After a back and forth and sometimes contentious and confusing interactions with the zoning board, Villarruel was forced to give up on the property.  

This happened three more in which the Villarruels would find what they thought was the perfect spot and the zoning commission would find a reason to deny them clearance to use it. One of those times came after the Villarruels had already started rehabbing the building and working on the foundation.   

During this entire time, they were not making any money. And with four children to take care of, it was putting the Villarruels in a tough spot.   

“We’re looking at least a $100,000, at least that we have spent,” Candance Villarruel said. 

“We were just sitting on our hands. Not only are we still hemorrhaging money, every step of the way, we’re not able to make money because both of us, we stopped working. This was what we were doing. We thought we were going to be open in August of 2018. We fully planned on that.”  

“So, I mean, I’d say we’re probably easy into the $100,000 range. And that’s not even considering nothing is coming in, just money going out.”  

It wasn’t until January of this year that the Villarruels found a place that seemed to work for all interested parties.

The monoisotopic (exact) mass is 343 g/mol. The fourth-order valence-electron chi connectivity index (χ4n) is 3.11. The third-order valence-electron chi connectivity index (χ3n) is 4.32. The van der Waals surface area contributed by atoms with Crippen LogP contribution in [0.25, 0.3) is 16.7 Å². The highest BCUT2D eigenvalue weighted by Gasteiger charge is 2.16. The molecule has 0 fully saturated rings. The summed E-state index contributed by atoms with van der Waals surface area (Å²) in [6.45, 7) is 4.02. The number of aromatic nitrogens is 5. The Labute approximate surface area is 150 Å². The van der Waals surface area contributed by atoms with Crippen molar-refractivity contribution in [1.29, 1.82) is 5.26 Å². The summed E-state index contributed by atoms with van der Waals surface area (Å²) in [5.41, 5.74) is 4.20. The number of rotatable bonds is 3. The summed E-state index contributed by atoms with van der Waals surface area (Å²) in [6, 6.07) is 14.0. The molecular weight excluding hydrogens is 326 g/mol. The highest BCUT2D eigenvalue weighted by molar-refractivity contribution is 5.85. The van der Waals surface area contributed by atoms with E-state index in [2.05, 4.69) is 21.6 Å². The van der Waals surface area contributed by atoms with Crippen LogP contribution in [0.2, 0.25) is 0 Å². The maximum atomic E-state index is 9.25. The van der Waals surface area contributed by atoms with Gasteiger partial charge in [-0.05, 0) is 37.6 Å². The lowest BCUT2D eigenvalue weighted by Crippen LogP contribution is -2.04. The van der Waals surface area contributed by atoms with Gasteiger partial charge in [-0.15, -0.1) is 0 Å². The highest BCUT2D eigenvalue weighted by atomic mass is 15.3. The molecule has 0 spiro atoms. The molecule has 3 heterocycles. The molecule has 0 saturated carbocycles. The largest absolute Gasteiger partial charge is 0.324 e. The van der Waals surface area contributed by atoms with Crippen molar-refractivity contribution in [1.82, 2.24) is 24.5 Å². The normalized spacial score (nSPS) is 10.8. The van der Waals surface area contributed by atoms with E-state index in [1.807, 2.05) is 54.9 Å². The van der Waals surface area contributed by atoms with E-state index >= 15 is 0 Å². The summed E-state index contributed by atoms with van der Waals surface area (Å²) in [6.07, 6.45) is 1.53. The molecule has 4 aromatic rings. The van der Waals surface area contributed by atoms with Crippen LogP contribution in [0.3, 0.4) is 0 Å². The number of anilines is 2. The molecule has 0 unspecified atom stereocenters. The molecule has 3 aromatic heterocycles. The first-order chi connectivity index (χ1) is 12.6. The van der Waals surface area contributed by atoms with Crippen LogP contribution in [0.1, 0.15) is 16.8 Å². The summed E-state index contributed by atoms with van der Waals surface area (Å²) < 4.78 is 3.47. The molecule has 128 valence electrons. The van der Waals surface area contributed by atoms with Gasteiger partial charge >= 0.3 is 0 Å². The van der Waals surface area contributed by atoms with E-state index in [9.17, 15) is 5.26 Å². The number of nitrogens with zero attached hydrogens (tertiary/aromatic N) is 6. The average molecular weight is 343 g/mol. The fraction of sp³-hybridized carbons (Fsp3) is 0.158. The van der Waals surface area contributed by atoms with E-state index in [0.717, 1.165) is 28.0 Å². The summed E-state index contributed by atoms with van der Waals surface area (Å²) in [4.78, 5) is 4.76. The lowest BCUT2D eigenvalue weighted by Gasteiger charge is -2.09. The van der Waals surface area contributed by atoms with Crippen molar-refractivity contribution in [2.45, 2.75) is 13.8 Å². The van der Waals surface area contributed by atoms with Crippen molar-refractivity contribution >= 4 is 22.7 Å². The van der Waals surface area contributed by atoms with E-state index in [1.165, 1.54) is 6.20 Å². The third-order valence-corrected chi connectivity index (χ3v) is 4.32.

OkiePristine by Michael Kinney

“It was crazy. It’s been an ordeal, but again, at least we’re up and running now and we’re happy. And we have a beautiful, beautiful shop now, it’s historic. Very cool,” Candace Villarruel said. “It is in the historic Rock Island Train Depot, built in, I believe, 1910. It’s beautiful. It’s a very cool building. It’s been restored and we could not be happier. It has made it a perfect place for a dispensary. It’s been a good home for us.”  

The Villarruels didn’t get near the same type of push back from Ponca City officials as they had with previous attempts. They believe a big reason is due to the location.    

“This one is in what a lot of people would consider an undesirable area of town. It’s in our South part of town. I lived in the South part of town for years and I never had any problems,” Candace Villaruel said. “I like the south part of town, but apparently it is not as desirable. But we have no neighbors. It’s just a freestanding building. I think it just has to do with location. And it had been for sale… The people that we are currently in a lease situation with, they had a coffee shop and it didn’t get a lot of traffic. People weren’t willing to go off the beaten path for a cup of coffee, but for some medical cannabis, they’re more willing to come to us.”  

While their journey to this point has been a difficult one, the Villarruels like where they have landed. Yet, they have not forgotten what they have been through or the people who put them through it.   

“A lot of these small communities like Ponca Cities are shutting out what should be legal,” Sergio Villarruel said. “Like Ponca City cannot process or grow in city limits, which there is nothing in the law or the Oklahoma statutes that says that. I’d like to get it out that they’re doing this. I’m not trying to make any more trouble or of anything, because God knows, I’ve probably made enough trying to open up this business. I want to recognize the fact that Ponca City is doing what they want, not listening to the state laws.”